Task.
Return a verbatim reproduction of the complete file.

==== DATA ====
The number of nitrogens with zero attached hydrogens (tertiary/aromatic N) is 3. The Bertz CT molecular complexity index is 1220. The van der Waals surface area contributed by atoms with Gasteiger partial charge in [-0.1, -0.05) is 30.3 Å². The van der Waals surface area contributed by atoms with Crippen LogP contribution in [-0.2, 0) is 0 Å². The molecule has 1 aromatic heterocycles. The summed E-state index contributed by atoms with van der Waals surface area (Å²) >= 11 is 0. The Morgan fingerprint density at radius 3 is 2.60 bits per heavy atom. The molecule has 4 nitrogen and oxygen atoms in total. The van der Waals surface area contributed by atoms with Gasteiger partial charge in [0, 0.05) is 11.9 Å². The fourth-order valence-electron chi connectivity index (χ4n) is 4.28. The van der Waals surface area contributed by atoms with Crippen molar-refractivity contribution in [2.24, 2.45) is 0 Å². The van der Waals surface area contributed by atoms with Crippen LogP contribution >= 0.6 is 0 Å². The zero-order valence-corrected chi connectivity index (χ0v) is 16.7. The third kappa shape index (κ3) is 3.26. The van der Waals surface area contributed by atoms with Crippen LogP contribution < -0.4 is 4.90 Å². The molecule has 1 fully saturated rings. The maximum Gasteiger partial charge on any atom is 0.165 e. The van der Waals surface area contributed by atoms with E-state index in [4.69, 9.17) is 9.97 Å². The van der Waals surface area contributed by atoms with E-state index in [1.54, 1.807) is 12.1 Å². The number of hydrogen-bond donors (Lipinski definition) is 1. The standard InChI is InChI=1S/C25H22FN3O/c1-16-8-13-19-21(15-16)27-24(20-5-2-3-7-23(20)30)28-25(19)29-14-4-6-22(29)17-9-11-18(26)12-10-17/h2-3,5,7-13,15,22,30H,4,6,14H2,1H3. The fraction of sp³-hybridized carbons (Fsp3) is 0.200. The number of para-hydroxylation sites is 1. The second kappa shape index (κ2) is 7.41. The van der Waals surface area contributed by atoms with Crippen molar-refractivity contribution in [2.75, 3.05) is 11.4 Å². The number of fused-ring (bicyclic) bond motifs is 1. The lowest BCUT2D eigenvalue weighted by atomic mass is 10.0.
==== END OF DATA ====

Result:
The number of nitrogens with zero attached hydrogens (tertiary/aromatic N) is 3. The Bertz CT molecular complexity index is 1220. The van der Waals surface area contributed by atoms with Gasteiger partial charge in [-0.1, -0.05) is 30.3 Å². The van der Waals surface area contributed by atoms with Crippen LogP contribution in [-0.2, 0) is 0 Å². The molecule has 1 aromatic heterocycles. The summed E-state index contributed by atoms with van der Waals surface area (Å²) >= 11 is 0. The Morgan fingerprint density at radius 3 is 2.60 bits per heavy atom. The molecule has 4 nitrogen and oxygen atoms in total. The van der Waals surface area contributed by atoms with Gasteiger partial charge in [0, 0.05) is 11.9 Å². The fourth-order valence-electron chi connectivity index (χ4n) is 4.28. The van der Waals surface area contributed by atoms with Crippen molar-refractivity contribution in [2.24, 2.45) is 0 Å². The van der Waals surface area contributed by atoms with Crippen LogP contribution >= 0.6 is 0 Å². The zero-order valence-corrected chi connectivity index (χ0v) is 16.7. The third kappa shape index (κ3) is 3.26. The van der Waals surface area contributed by atoms with Crippen LogP contribution < -0.4 is 4.90 Å². The molecule has 1 fully saturated rings. The maximum Gasteiger partial charge on any atom is 0.165 e. The van der Waals surface area contributed by atoms with E-state index in [4.69, 9.17) is 9.97 Å². The van der Waals surface area contributed by atoms with E-state index in [1.54, 1.807) is 12.1 Å². The number of hydrogen-bond donors (Lipinski definition) is 1. The standard InChI is InChI=1S/C25H22FN3O/c1-16-8-13-19-21(15-16)27-24(20-5-2-3-7-23(20)30)28-25(19)29-14-4-6-22(29)17-9-11-18(26)12-10-17/h2-3,5,7-13,15,22,30H,4,6,14H2,1H3. The fraction of sp³-hybridized carbons (Fsp3) is 0.200. The number of para-hydroxylation sites is 1. The second kappa shape index (κ2) is 7.41. The van der Waals surface area contributed by atoms with Crippen molar-refractivity contribution in [2.75, 3.05) is 11.4 Å². The number of fused-ring (bicyclic) bond motifs is 1. The lowest BCUT2D eigenvalue weighted by atomic mass is 10.0.